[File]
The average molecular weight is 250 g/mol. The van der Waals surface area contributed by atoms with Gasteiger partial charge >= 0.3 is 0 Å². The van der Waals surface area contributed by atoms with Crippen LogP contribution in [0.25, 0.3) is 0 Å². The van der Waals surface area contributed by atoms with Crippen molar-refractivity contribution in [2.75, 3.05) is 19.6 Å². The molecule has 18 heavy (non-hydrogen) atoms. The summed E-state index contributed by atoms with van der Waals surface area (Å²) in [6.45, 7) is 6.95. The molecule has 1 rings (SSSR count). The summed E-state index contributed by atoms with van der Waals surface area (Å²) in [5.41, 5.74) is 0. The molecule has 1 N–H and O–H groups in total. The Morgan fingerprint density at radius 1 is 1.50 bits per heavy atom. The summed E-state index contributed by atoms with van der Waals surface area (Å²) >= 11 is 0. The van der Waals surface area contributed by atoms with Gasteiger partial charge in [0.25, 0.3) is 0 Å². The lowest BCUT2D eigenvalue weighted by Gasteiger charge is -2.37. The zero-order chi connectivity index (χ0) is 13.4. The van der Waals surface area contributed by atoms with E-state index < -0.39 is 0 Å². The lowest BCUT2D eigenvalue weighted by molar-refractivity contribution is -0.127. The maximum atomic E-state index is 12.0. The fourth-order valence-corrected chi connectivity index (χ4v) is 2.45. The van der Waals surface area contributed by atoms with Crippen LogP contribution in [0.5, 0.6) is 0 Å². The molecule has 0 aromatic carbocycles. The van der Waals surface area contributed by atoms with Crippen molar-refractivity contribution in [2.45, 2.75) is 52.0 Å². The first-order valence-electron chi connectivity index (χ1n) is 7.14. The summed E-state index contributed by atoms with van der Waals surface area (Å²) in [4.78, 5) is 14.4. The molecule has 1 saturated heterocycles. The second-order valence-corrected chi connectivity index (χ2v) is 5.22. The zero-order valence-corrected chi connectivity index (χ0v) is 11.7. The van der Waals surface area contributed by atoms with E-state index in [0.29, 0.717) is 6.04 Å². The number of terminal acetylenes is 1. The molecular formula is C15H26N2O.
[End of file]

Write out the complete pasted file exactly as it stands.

The average molecular weight is 250 g/mol. The van der Waals surface area contributed by atoms with Gasteiger partial charge >= 0.3 is 0 Å². The van der Waals surface area contributed by atoms with Crippen LogP contribution in [0.25, 0.3) is 0 Å². The van der Waals surface area contributed by atoms with Crippen molar-refractivity contribution in [2.75, 3.05) is 19.6 Å². The molecule has 18 heavy (non-hydrogen) atoms. The summed E-state index contributed by atoms with van der Waals surface area (Å²) in [6.45, 7) is 6.95. The molecule has 1 rings (SSSR count). The summed E-state index contributed by atoms with van der Waals surface area (Å²) in [5.41, 5.74) is 0. The molecule has 1 N–H and O–H groups in total. The Morgan fingerprint density at radius 1 is 1.50 bits per heavy atom. The summed E-state index contributed by atoms with van der Waals surface area (Å²) >= 11 is 0. The van der Waals surface area contributed by atoms with Gasteiger partial charge in [0.25, 0.3) is 0 Å². The lowest BCUT2D eigenvalue weighted by Gasteiger charge is -2.37. The zero-order chi connectivity index (χ0) is 13.4. The van der Waals surface area contributed by atoms with E-state index < -0.39 is 0 Å². The lowest BCUT2D eigenvalue weighted by molar-refractivity contribution is -0.127. The maximum atomic E-state index is 12.0. The fourth-order valence-corrected chi connectivity index (χ4v) is 2.45. The van der Waals surface area contributed by atoms with Crippen LogP contribution in [0.5, 0.6) is 0 Å². The molecule has 0 aromatic carbocycles. The van der Waals surface area contributed by atoms with Crippen molar-refractivity contribution in [2.45, 2.75) is 52.0 Å². The first-order valence-electron chi connectivity index (χ1n) is 7.14. The summed E-state index contributed by atoms with van der Waals surface area (Å²) in [4.78, 5) is 14.4. The molecule has 1 saturated heterocycles. The second-order valence-corrected chi connectivity index (χ2v) is 5.22. The zero-order valence-corrected chi connectivity index (χ0v) is 11.7. The van der Waals surface area contributed by atoms with E-state index in [0.29, 0.717) is 6.04 Å². The number of terminal acetylenes is 1. The molecular formula is C15H26N2O.